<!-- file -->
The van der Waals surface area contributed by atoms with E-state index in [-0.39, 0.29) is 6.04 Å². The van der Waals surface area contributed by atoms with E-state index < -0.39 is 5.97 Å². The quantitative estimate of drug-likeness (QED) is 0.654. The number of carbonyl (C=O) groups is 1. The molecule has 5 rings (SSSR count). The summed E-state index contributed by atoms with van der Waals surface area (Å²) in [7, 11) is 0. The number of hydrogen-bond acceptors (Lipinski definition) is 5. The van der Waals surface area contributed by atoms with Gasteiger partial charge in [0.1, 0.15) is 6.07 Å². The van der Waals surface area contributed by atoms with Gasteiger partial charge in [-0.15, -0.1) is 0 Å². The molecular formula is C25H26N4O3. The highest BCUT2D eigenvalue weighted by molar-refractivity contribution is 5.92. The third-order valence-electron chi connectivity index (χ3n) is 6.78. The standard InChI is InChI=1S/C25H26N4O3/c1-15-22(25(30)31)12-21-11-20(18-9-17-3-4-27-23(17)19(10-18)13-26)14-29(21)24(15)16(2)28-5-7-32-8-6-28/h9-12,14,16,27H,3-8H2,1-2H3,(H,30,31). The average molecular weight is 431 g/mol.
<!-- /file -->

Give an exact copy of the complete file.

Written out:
The van der Waals surface area contributed by atoms with E-state index in [-0.39, 0.29) is 6.04 Å². The van der Waals surface area contributed by atoms with E-state index < -0.39 is 5.97 Å². The quantitative estimate of drug-likeness (QED) is 0.654. The number of carbonyl (C=O) groups is 1. The molecule has 5 rings (SSSR count). The summed E-state index contributed by atoms with van der Waals surface area (Å²) in [7, 11) is 0. The number of hydrogen-bond acceptors (Lipinski definition) is 5. The van der Waals surface area contributed by atoms with Gasteiger partial charge in [0.1, 0.15) is 6.07 Å². The van der Waals surface area contributed by atoms with Gasteiger partial charge in [-0.15, -0.1) is 0 Å². The molecular formula is C25H26N4O3. The highest BCUT2D eigenvalue weighted by molar-refractivity contribution is 5.92. The third-order valence-electron chi connectivity index (χ3n) is 6.78. The standard InChI is InChI=1S/C25H26N4O3/c1-15-22(25(30)31)12-21-11-20(18-9-17-3-4-27-23(17)19(10-18)13-26)14-29(21)24(15)16(2)28-5-7-32-8-6-28/h9-12,14,16,27H,3-8H2,1-2H3,(H,30,31). The average molecular weight is 431 g/mol.